I am reminded of sliding and picking my way down the ravine behind the parsonage where I grew up: past two old outhouses that had long since fallen into disuse and disrepair; past discarded Christmas trees, now needle-less; being careful not to step on any rusty cans or kitchen utensils left over from the days when my back yard had been a Free Methodist campground.
The ravine was steep. I would loosen my grip on one handhold, a tree or protruding root, and half run, half fall down the slope to the next. The ground flattened out in a broad plateau at the bottom of the ravine where more and thicker trees grew, interspersed with tiny maples, ferns, and wild flowers. There was also a little dirt road which avoided the steep slope of the main roads it connected to at either end. It never seemed to match where it was coming from or where it was going, as if it was a slice out of some other world.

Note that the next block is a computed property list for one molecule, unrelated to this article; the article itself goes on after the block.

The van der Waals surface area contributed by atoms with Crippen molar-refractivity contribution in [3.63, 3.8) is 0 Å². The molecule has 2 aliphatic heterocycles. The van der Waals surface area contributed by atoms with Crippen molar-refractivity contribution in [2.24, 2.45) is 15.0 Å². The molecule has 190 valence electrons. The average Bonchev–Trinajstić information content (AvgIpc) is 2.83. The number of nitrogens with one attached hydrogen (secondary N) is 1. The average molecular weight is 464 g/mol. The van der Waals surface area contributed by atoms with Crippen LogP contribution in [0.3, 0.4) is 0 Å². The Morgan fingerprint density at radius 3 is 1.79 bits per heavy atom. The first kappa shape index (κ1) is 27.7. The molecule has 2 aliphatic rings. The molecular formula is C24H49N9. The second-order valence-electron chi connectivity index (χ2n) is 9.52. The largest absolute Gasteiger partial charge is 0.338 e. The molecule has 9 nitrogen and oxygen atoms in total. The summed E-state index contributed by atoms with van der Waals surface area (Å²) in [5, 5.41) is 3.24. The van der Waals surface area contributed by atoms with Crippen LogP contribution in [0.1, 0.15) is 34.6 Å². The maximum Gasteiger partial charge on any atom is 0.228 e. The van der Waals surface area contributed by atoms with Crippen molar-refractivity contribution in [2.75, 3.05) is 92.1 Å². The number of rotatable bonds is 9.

The "little road," as it was known in my house, was the perfect setting for childhood imaginings. I was on an adventure far away from home - I couldn't see my house because it was too far back from the edge of the ravine. Even when I got older, it was a place I often went both to celebrate the goodness of life, or to seek refreshing from the badness. The smells of dirt, and growing things, especially the wild onions, seemed to fill my lungs and my heart with life. It was a place where even delicate things were allowed to flourish in their own time, away from the frequent interruptions and too-fast expectations of the world above.
The little road was a place I went alone. Although it must have been my parents who first introduced me to it, and surely I took a few close friends there over the years, it is difficult for me to picture anyone other than myself there. For me, it was a sacred place. It was a quiet place, but always in a way that was also alive - a way of being that has never left me.